Based upon this value, the County Board of Chosen Freeholders adopted Resolution No. 393–07, approving the purchase of the development easement for the five-acre parcel of applicants' property. Thereafter, applicants contracted with the County to convey a development easement for the five-acre parcel for $270,200 per acre. On December 18, 2008, the County finalized the purchase, paid $1,381,262.40, and obtained and recorded a deed of easement.
The County sent the SADC its application for an incentive grant for State contribution for the development easement's acquisition cost. The submission suggested the County sought the grant to share the cost of acquisition of development rights for a portion of Lower Township Lot 13.01. Following review, the SADC declined to consider the submission, alerting the County:
We want[ ] to have a better understanding of 1) if the existing appraisals meet SADC standards; 2) if the County c[an] qualify for relief pursuant to N.J.A.C. 2:76–17.11—which was created to offer assistance to Counties that used FY2009 funding to pre-acquire easements prior to a downturn in the market; and 3) whether the County may be in jeopardy of triggering the statute prohibiting purchase of a development easement for an amount greater than the highest appraised value[.]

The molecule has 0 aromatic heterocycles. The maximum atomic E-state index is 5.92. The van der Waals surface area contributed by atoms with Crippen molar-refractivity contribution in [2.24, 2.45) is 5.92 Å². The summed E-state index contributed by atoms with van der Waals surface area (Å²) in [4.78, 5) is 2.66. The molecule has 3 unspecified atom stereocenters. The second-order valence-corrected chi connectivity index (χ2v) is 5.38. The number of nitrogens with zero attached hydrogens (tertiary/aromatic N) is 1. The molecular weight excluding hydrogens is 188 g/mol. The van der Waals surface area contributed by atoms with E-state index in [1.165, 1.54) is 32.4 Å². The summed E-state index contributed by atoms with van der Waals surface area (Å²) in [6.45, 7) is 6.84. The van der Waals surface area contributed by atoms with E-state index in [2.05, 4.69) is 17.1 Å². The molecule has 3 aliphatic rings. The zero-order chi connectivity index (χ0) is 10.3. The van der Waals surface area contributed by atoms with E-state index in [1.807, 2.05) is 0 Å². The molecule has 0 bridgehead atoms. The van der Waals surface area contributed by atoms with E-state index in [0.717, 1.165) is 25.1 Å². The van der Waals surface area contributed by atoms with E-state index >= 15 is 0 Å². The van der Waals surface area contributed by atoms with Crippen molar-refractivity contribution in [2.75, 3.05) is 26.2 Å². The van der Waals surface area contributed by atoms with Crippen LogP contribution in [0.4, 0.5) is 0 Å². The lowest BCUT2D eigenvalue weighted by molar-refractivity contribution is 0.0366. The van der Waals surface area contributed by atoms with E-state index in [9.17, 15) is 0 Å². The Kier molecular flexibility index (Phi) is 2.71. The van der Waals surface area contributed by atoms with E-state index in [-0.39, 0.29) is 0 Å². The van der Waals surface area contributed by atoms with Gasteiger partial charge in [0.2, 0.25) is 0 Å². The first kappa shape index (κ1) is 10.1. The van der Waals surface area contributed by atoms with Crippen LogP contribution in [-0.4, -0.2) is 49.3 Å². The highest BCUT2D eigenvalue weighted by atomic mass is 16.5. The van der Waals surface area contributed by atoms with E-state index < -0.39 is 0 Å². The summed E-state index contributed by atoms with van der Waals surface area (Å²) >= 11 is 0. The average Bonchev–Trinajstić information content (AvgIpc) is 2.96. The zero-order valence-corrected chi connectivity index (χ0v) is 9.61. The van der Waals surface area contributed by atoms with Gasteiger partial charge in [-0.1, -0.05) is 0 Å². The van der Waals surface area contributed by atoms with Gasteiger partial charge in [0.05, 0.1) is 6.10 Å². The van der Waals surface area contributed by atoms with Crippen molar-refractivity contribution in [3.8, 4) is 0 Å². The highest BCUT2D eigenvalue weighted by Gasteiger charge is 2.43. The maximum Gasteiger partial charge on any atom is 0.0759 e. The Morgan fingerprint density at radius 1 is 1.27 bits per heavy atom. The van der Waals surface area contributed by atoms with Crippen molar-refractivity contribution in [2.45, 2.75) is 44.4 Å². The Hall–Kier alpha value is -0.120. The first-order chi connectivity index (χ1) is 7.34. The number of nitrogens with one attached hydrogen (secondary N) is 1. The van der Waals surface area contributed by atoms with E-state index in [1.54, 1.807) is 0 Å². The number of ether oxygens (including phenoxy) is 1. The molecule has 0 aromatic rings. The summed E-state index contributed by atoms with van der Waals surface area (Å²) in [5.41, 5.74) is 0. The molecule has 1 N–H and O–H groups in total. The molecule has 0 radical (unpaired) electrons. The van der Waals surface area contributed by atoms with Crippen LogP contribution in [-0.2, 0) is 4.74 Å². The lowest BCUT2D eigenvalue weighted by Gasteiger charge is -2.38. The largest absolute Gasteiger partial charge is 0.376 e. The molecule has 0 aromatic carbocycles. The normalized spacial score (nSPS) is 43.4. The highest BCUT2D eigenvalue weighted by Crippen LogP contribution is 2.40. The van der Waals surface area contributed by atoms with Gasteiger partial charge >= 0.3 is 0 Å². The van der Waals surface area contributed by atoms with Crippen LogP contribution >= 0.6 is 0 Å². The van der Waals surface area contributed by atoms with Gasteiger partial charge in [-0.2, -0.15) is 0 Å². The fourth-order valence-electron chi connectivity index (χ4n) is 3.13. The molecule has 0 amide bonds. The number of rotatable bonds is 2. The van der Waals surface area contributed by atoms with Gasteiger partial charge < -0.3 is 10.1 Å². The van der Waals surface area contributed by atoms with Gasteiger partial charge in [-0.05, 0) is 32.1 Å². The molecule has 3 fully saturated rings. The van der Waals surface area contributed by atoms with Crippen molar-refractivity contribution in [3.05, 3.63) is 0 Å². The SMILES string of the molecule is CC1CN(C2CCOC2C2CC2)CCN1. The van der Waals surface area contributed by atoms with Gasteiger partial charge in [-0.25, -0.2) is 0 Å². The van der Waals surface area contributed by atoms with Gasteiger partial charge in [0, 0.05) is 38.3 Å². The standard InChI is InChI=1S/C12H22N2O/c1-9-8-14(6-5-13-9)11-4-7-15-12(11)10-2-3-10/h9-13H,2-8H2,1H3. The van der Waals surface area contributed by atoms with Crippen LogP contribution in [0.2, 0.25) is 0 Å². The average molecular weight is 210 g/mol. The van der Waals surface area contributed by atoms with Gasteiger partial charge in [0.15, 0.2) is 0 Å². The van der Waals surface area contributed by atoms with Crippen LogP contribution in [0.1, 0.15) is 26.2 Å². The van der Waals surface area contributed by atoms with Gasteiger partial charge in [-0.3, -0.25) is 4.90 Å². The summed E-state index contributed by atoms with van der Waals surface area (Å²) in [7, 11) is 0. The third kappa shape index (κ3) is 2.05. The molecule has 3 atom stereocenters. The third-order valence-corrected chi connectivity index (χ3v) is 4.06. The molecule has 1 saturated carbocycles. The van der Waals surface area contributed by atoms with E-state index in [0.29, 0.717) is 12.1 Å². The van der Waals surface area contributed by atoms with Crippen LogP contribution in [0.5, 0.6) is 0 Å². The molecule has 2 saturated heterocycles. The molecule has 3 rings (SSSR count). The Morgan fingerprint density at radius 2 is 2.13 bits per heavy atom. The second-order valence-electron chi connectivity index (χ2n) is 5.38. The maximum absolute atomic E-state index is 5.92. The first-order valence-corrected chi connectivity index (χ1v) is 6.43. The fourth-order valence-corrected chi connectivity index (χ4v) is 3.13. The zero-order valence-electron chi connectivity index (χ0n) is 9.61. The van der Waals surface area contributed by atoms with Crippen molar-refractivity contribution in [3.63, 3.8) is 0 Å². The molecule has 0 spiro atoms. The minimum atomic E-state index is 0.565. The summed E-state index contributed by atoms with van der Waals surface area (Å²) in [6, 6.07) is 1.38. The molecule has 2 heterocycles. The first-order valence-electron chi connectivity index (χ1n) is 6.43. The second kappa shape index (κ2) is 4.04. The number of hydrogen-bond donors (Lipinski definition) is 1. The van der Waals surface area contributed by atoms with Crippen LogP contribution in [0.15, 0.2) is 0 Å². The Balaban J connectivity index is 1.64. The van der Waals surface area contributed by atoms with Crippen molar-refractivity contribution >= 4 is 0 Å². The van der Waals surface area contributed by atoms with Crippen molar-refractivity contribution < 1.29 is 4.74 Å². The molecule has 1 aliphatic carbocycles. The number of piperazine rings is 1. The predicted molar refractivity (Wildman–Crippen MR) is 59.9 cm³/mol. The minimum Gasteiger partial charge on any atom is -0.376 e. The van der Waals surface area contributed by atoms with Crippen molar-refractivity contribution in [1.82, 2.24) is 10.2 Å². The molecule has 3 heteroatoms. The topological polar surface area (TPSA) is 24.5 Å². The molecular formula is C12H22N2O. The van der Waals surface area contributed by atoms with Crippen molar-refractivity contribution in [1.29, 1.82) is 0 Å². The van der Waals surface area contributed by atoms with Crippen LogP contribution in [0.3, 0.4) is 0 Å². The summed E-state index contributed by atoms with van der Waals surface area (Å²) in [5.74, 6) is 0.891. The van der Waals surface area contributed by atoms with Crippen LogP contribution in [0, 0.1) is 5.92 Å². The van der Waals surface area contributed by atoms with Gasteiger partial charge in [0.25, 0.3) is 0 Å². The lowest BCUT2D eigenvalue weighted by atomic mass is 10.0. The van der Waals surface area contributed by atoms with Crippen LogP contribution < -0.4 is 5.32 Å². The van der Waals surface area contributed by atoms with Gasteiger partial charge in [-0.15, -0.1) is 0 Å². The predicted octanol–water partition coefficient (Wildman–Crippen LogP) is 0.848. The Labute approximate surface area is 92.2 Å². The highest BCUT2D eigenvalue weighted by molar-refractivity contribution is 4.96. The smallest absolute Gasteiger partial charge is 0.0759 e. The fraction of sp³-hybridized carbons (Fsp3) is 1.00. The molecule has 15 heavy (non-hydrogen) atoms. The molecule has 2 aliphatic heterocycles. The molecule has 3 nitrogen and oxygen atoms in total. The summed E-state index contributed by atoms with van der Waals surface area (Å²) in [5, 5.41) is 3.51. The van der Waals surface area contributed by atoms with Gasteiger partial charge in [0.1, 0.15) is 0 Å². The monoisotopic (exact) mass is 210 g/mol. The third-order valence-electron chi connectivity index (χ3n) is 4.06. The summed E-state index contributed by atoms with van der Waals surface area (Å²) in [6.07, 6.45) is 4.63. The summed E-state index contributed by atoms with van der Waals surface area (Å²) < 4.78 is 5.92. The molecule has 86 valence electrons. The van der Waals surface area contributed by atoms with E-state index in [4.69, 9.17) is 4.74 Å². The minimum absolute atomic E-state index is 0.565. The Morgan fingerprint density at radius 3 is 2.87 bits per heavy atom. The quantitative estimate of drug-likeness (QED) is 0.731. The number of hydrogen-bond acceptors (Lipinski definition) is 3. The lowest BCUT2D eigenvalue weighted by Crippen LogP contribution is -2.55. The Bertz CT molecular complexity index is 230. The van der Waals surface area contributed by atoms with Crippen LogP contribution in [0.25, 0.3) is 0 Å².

The SADC identified two significant flaws found in the County's filing. First, in determining the development easement's value, the appraisals failed to comply with the SADC appraisal handbook standards because they had not considered the value of the approved subdivision within the entire parcel. The SADC stated the value of the property subject to the development easement would be “reduced significantly” if the “residential opportunities[,]” that is, the development potential of the parcels retained by applicants, was considered.3 Second, the County's appraisals assumed public access to the property through Martin's Way; however, there was no legal access because applicants failed to record the subdivision, which contained the Martin's Way right of access. The SADC noted this assumption likely increased the appraised value of the development easement, stating “Martin's Way, the legal access for the preserved area (5 hypothetical lots), is not recognized and remains a private driveway outside of the preserved area.”